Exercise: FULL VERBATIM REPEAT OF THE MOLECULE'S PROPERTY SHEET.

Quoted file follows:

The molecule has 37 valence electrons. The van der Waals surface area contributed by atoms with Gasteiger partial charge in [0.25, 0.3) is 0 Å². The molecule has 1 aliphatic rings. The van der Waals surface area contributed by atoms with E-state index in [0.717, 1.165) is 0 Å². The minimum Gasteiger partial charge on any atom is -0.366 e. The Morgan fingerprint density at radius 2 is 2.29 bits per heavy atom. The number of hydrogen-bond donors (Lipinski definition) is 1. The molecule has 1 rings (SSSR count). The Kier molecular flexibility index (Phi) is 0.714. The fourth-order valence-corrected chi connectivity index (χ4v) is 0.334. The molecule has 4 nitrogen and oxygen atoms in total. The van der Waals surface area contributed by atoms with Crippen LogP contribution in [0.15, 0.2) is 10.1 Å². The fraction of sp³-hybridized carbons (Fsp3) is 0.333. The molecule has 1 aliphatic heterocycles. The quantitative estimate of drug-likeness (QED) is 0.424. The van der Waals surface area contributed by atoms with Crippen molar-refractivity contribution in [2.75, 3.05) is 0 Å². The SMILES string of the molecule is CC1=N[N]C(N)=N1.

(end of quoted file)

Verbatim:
The molecule has 37 valence electrons. The van der Waals surface area contributed by atoms with Gasteiger partial charge in [0.25, 0.3) is 0 Å². The molecule has 1 aliphatic rings. The van der Waals surface area contributed by atoms with E-state index in [0.717, 1.165) is 0 Å². The minimum Gasteiger partial charge on any atom is -0.366 e. The Morgan fingerprint density at radius 2 is 2.29 bits per heavy atom. The number of hydrogen-bond donors (Lipinski definition) is 1. The molecule has 1 rings (SSSR count). The Kier molecular flexibility index (Phi) is 0.714. The fourth-order valence-corrected chi connectivity index (χ4v) is 0.334. The molecule has 4 nitrogen and oxygen atoms in total. The van der Waals surface area contributed by atoms with Crippen LogP contribution in [0.15, 0.2) is 10.1 Å². The fraction of sp³-hybridized carbons (Fsp3) is 0.333. The molecule has 1 aliphatic heterocycles. The quantitative estimate of drug-likeness (QED) is 0.424. The van der Waals surface area contributed by atoms with Crippen molar-refractivity contribution in [2.75, 3.05) is 0 Å². The SMILES string of the molecule is CC1=N[N]C(N)=N1.